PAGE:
Australian RV Rules – parking issues

In most parts of Australia, it is illegal to park a vehicle of 4.5 tonnes or more in built-up areas for over one hour. This applies also to a tow vehicle and trailer over 7.5 metres. An exception, however, is where a sign or traffic control device allows otherwise. It is legal to do so for dropping off or picking up goods but for no longer than necessary. If longer is needed, ask the local council to grant an exemption.

Australian RV Rules – references

The rules and regulations for large motorhomes/coach conversions are covered in the National Code of Practice for Heavy Vehicle Construction and Modification. Dimension and weight requirements are prescribed in the Heavy Vehicle (Mass, Dimension and Loading) National Regulation

Further information about AVEs and heavy vehicle modifications can be found at

See also and

See also the associated caravan-and-motor-home-compliance/

Our more technically in depth books are the Caravan & Motorhome Book, the Camper Trailer Book, Caravan & Motorhome Electrics, Solar That Really Works! for RVs and Solar Success for home & property systems. All are available from all main bookshops throughout Australia and New Zealand.

To assist others please Link to, or mention this article on related forum issues.

Australian RV Rules and Regulations – references

Australian Design Rules (ADRs) –

Heavy Vehicle National Law, Heavy Vehicle (Vehicle Standards) National Regulation, Heavy Vehicle (Mass, Dimension and Loading) National Regulation –

Vehicle Standards Bulletins(VSBs) –

Further information

For issues relating to imported RVs see

For issues relating to imported RV electrics (particularly compliance) see

See also the associated

Virtually every issue relating to RV is covered in Caravan & Motorhome Book. Full details of RV electrical requirements, installation are in Caravan & Motorhome Electrics. Solar books are: Solar That Really Works! (for RVs) and Solar Success for home & property systems. For information about the author – click on Bio.

To assist others please Link to, or mention this article on related forum issues.

Collyn Rivers (brief bio)

Collyn Rivers is an automobile research engineer with a lifetime in the motor and writing/publishing industry. He spent a brief time with de-Havilland, before working at the Vauxhall/Bedford Motors Research Test Centre in the UK. Collyn moved to Australia in 1963, initially designed and building scientific and engineering measuring equipment.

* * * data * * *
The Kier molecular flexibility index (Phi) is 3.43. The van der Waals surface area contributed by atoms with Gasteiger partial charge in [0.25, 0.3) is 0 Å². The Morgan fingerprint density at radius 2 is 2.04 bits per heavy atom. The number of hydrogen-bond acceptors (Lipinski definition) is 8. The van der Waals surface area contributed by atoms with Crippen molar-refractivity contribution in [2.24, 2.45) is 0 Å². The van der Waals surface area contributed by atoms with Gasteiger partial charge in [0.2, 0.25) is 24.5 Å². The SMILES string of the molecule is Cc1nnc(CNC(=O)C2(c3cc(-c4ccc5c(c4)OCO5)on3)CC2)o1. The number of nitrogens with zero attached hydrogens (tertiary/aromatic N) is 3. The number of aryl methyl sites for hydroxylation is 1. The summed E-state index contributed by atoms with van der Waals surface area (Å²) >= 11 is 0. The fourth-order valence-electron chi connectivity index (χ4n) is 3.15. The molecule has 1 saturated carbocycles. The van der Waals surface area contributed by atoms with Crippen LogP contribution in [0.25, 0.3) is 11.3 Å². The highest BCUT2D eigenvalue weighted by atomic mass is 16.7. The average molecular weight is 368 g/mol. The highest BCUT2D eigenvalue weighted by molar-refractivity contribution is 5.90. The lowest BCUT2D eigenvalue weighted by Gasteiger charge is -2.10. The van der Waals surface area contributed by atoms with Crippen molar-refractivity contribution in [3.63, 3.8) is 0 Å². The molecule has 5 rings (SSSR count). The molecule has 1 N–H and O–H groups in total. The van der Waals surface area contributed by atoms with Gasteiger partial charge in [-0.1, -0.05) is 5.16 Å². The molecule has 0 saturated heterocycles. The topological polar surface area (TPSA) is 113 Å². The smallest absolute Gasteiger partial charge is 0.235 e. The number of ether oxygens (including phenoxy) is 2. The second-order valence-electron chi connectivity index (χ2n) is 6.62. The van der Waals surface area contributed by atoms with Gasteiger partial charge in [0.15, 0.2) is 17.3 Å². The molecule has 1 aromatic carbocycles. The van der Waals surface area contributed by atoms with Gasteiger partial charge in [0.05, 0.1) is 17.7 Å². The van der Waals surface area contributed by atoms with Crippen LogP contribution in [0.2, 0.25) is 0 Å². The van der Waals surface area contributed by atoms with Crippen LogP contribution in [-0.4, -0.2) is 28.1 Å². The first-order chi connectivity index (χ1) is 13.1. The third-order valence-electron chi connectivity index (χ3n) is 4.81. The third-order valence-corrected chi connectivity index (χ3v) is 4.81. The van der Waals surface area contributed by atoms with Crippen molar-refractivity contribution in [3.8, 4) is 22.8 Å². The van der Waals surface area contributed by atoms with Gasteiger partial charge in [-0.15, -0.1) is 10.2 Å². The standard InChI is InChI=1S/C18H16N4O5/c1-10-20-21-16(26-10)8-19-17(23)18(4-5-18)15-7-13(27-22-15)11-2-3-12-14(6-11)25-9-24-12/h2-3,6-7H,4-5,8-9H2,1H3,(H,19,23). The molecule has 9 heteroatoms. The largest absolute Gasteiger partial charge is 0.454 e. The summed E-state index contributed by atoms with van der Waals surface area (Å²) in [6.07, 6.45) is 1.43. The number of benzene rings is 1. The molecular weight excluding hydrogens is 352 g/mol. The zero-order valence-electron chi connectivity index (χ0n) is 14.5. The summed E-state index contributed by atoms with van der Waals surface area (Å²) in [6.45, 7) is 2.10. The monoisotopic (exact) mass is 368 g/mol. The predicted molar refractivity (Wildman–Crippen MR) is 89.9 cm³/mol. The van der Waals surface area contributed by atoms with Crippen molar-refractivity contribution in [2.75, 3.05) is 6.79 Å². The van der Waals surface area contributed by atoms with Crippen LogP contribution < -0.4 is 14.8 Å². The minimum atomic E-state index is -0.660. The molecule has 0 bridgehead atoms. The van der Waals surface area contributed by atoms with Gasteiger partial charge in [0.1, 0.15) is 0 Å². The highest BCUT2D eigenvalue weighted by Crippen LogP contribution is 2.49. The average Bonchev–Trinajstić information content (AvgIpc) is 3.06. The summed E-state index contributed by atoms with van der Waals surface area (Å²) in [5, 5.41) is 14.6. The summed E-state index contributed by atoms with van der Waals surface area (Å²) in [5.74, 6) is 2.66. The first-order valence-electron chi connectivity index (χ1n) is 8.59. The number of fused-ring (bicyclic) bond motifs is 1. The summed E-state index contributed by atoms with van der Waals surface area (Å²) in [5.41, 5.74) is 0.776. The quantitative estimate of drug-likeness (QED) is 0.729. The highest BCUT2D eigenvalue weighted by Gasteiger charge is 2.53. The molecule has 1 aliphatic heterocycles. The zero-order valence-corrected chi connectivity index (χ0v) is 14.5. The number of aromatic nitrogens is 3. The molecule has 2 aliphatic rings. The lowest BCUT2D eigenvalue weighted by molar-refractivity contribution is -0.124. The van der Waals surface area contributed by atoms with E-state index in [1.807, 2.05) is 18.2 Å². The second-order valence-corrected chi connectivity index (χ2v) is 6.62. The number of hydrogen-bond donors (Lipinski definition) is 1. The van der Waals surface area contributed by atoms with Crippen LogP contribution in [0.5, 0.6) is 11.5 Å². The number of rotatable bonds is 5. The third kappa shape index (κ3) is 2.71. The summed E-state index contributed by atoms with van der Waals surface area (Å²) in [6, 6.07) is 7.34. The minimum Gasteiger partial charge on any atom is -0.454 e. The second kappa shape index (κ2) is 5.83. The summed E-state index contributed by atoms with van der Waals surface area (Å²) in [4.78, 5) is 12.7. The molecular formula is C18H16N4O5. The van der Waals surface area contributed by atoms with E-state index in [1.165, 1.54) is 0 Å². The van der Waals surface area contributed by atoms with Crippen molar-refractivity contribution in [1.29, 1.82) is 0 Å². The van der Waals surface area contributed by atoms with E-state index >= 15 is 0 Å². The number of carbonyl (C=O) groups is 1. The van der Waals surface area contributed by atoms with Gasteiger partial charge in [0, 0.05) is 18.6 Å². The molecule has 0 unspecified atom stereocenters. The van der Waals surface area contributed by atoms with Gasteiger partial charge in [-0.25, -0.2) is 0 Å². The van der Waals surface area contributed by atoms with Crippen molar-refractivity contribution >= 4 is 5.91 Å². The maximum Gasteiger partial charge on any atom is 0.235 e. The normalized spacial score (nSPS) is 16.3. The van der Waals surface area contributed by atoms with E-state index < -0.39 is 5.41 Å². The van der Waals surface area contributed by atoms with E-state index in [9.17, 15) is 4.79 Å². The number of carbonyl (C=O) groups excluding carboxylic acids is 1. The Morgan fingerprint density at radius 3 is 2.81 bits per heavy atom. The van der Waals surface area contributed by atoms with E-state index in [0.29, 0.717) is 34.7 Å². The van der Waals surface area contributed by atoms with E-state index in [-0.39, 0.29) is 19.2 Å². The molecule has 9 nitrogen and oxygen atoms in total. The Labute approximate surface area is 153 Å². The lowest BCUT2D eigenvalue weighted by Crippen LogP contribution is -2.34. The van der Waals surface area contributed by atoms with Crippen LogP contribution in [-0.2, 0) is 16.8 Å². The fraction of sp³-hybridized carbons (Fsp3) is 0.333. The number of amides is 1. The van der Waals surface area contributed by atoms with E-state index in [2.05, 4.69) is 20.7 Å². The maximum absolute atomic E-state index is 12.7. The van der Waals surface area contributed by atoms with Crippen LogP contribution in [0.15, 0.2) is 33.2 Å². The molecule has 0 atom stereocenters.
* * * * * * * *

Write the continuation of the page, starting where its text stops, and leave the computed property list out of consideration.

In 1971, Collyn Rivers founded what, by 1976, became the world’s largest-circulation electronics publication, Electronics Today InternationalFrom 1982 to 1990, he was technology editor of The Bulletin and also Australian Business magazines. In 1999 Collyn Rivers started two companies: RV Books and Solar Books.

RV Books and Solar Books current books are the top-selling Why Travel Trailers Roll Over – and how to prevent it, the all-new How to Choose and buy an RV, the Travel Trailer & Motorhome Electrics, the Camper Trailer Book, Solar That Really Works and the soon to be launched American Travel Trailer Book. Also, Solar Success (this also for homes and properties).

Collyn is a regular contributor to major associated websites in America and Australia (and uses that name).


The Caravan & Motorhome Book

The Caravan & Motorhome Book covers every conceivable aspect of campervan and motorhome usage. If you own a camper van or motor home, you'll want this book.

eBook versions

Paperback version

The book retailers set their own prices which can vary substantially. We'll aim to keep a selection of the better prices above.

Any bookshop, whether online or bricks and mortar, can order copies of The Caravan & Motorhome Book. Just ask.
ISBN: 978-0-6483190-5-4.

The Caravan & Motorhome Book

The Caravan & Motorhome Book covers every conceivable aspect of campervan and motorhome usage. If you own a camper van or motor home, you'll want this book.

eBook versions

Paperback version

The book retailers set their own prices which can vary substantially. We'll aim to keep a selection of the better prices above.

Any bookshop, whether online or bricks and mortar, can order copies of The Caravan & Motorhome Book. Just ask.
ISBN: 978-0-6483190-5-4.